aby boomers — the nearly 80 million Americans born between 1945 and 1964 who helped fueled one of the strongest periods of economic growth in American history — are barreling toward retirement. And as Americans live longer, and this massive cohort ages, the number of Americans over 65 is projected to balloon from 40 million in 2010 to 72 million in 2030.
Many are fretting about the economic impact of this "retirement crisis," as baby boomers slow their production and spending, and start requiring more and more government services. Lawmakers have been bracing themselves for the increase in demand for Social Security and Medicare, and the decrease in economic growth that will result from this wave of aging, retiring boomers. Analysts expect the country's average annual growth rate to drop to 2.4 percent from the healthy 3.2 percent of the last three decades.
But it's not all economic doom and gloom. Here are three areas that may well benefit economically as baby boomers get grayer and grayer.
The health-care industry
The average 70-year-old takes about three times more prescription drugs than the typical 40-year-old, says Tom Sightings in US News. "By the time they're done, some 78 million baby boomers will have survived millions of hip replacements and heart transplants, swallowed trillions of Advil and Viagra, and consumed billions of boxes of bran." That's a whole lot of health-care spending.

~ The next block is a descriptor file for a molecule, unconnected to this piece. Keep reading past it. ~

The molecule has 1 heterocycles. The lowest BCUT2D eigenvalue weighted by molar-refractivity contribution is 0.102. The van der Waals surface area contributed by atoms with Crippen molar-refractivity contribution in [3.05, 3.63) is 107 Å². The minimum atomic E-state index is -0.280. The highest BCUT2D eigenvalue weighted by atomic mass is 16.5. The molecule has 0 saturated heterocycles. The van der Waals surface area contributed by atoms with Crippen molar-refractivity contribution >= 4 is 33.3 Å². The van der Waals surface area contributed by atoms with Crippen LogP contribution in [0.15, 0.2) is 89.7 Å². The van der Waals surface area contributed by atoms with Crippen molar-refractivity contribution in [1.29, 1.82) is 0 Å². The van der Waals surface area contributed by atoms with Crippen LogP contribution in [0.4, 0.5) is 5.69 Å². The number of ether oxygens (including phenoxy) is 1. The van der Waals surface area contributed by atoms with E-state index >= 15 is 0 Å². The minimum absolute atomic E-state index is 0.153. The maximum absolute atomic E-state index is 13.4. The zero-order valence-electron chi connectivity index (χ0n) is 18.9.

The travel industry
In their salad days, boomers were notoriously adventurous. "Thank the boomers who in the 1960s and '70s made shoestring student trips to Europe de rigueur," says Stephanie Rosenbloom in the New York Times. "Your naughty romp at Club Med? It was the boomers who propelled the singles resort scene to its apotheosis in the 1970s. Your posh room at the Copacabana Palace in the 1990s? Fueled by boomers' appetite for luxury hotels."
Members of this globe-trotting generation are about to have a lot of extra time on their hands. Though boomers (along with everyone) tightened their belts on travel spending during the Great Recession, now that the economy is picking back up, the travel industry is ready to pounce. Cruise lines and tour companies are shortening their itineraries for more affordable vacations, and offering boomer specials to new retirees.
The funeral industry
Okay, this one is a little macabre. But with 2.4 million to 2.6 million deaths each year in the United States, funerals are already a $17 billion industry. And demand for funerals is expected to grow rapidly in the next couple decades.
CNBC explains how boomers are fueling this funereal growth:
Of course, boomers are primarily in their 60s; they aren't at death's door yet. But their penchant for controlling everything, even something as fundamentally uncontrollable as death, dovetails with the growing business of what the funeral industry calls "pre-need" sales.
"Through pre-need sales today, operators can lock up that future volume today," Rice said.
Ten years ago, the industry was in a slump, with costs rising and a slowing death rate. By selling pre-need funerals — the plot, the coffin, the service, even the catered reception afterward — funeral companies were able to generate revenue, even if profits slumped. [CNBC]
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